Centres teach how to live day-to-day with disease
A government-suggested shift in diabetic education and care from hospitals is changing the way people diagnosed with Type 1 and Type 2 diabetes approach their illness.
While visits to hospitals for medical regulation and the monitoring of medication, such as insulin, are essential to the well-being of a person living with diabetes, community diabetes education centres (DECs) and support groups focus on teaching individuals how to manage their diabetes on a daily basis.
Brenda Hartman worked for the Durham Region Diabetes Network (DRDN) as a dietician in diabetes education. She says that most doctors are not trained in educating their patients.
“Doctors are important in that they monitor medications, but if a patient doesn’t understand how to use them effectively, then the disease progresses faster than if the patient is empowered and works hard to control their blood sugars early through diet, medication and exercise,” she said.
Diabetes education centres and support groups focus on self-management. Their goal is to teach diabetics how the disease operates, how to change their diet and lifestyle to slow the damage to their body, and what government financial aid they can apply for to help cover medicine, insulin testers and other needs.
Giselle Sicchia, office manager of the Diabetes Regional Coordination Centre, a part of the Local Health Integration Networks, says the integration of programs in healthcare is one of the benefits of the education centres.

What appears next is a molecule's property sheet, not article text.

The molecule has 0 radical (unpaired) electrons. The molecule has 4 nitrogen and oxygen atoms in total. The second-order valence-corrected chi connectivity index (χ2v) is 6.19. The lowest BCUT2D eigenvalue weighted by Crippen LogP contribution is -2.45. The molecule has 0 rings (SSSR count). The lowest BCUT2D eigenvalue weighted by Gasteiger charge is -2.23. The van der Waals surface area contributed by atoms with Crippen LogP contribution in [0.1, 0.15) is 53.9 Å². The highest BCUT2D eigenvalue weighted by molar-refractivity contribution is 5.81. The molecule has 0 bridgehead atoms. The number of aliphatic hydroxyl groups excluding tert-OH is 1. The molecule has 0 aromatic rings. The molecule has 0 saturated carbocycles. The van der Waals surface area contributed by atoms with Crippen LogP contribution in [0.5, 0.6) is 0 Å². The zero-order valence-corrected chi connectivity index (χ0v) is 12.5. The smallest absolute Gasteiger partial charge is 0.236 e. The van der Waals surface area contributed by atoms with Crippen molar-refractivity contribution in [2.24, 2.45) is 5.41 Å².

“The idea is you come not just for your diabetes, but for your whole healthcare surrounding your diabetes.”
In Scarborough, roughly eight out of every 100 people are diagnosed with a form of diabetes. Sicchia says that one reason diabetes is so prevalent in Scarborough is because certain ethnic groups carry a higher risk of contracting diabetes.
“[Scarborough] has higher immigrant populations, who have a higher percentage of people at risk for diabetes. Asians, Hispanics and the black population have a very high risk,” Sicchia said.
Cathy Robb, a diabetes education specialist and nurse at The Scarborough Hospital, explains that the DEC’s, support groups and the hospital all serve different functions.
“Acute patients are seen in hospital settings with all appropriate support readily available or after a critical event, stabilized then returned to a community centre for maintenance,” Robb said.
Hartman, who ran several community education sessions and support groups in Oshawa, suggests diabetics get involved with a community support group as well as visiting an education centre.
“They cater to individuals who may have been diagnosed by their doctors but not given any information, people who have had diabetes for a while but need to re-educate themselves, or people who were diagnosed but in denial so missed a lot of the information,” Hartman said.